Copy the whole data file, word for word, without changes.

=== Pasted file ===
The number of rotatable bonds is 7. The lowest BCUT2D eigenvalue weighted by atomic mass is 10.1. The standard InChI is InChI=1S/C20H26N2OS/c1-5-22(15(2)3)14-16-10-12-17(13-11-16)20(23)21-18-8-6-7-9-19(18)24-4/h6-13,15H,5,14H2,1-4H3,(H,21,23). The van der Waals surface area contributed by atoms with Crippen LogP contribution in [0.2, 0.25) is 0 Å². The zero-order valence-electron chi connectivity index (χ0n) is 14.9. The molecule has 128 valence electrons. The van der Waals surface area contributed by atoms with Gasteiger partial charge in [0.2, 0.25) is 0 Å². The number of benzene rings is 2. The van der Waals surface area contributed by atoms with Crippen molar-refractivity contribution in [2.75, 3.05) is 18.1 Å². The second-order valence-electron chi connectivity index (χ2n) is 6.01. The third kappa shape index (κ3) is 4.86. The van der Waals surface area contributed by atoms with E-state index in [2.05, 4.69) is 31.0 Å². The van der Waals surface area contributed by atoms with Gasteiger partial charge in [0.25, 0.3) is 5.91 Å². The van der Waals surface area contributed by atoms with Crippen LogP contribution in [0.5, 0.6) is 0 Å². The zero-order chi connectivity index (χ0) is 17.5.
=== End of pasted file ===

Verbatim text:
The number of rotatable bonds is 7. The lowest BCUT2D eigenvalue weighted by atomic mass is 10.1. The standard InChI is InChI=1S/C20H26N2OS/c1-5-22(15(2)3)14-16-10-12-17(13-11-16)20(23)21-18-8-6-7-9-19(18)24-4/h6-13,15H,5,14H2,1-4H3,(H,21,23). The van der Waals surface area contributed by atoms with Crippen LogP contribution in [0.2, 0.25) is 0 Å². The zero-order valence-electron chi connectivity index (χ0n) is 14.9. The molecule has 128 valence electrons. The van der Waals surface area contributed by atoms with Gasteiger partial charge in [0.2, 0.25) is 0 Å². The number of benzene rings is 2. The van der Waals surface area contributed by atoms with Crippen molar-refractivity contribution in [2.75, 3.05) is 18.1 Å². The second-order valence-electron chi connectivity index (χ2n) is 6.01. The third kappa shape index (κ3) is 4.86. The van der Waals surface area contributed by atoms with E-state index in [2.05, 4.69) is 31.0 Å². The van der Waals surface area contributed by atoms with Gasteiger partial charge in [0.25, 0.3) is 5.91 Å². The van der Waals surface area contributed by atoms with Crippen LogP contribution in [0.5, 0.6) is 0 Å². The zero-order chi connectivity index (χ0) is 17.5.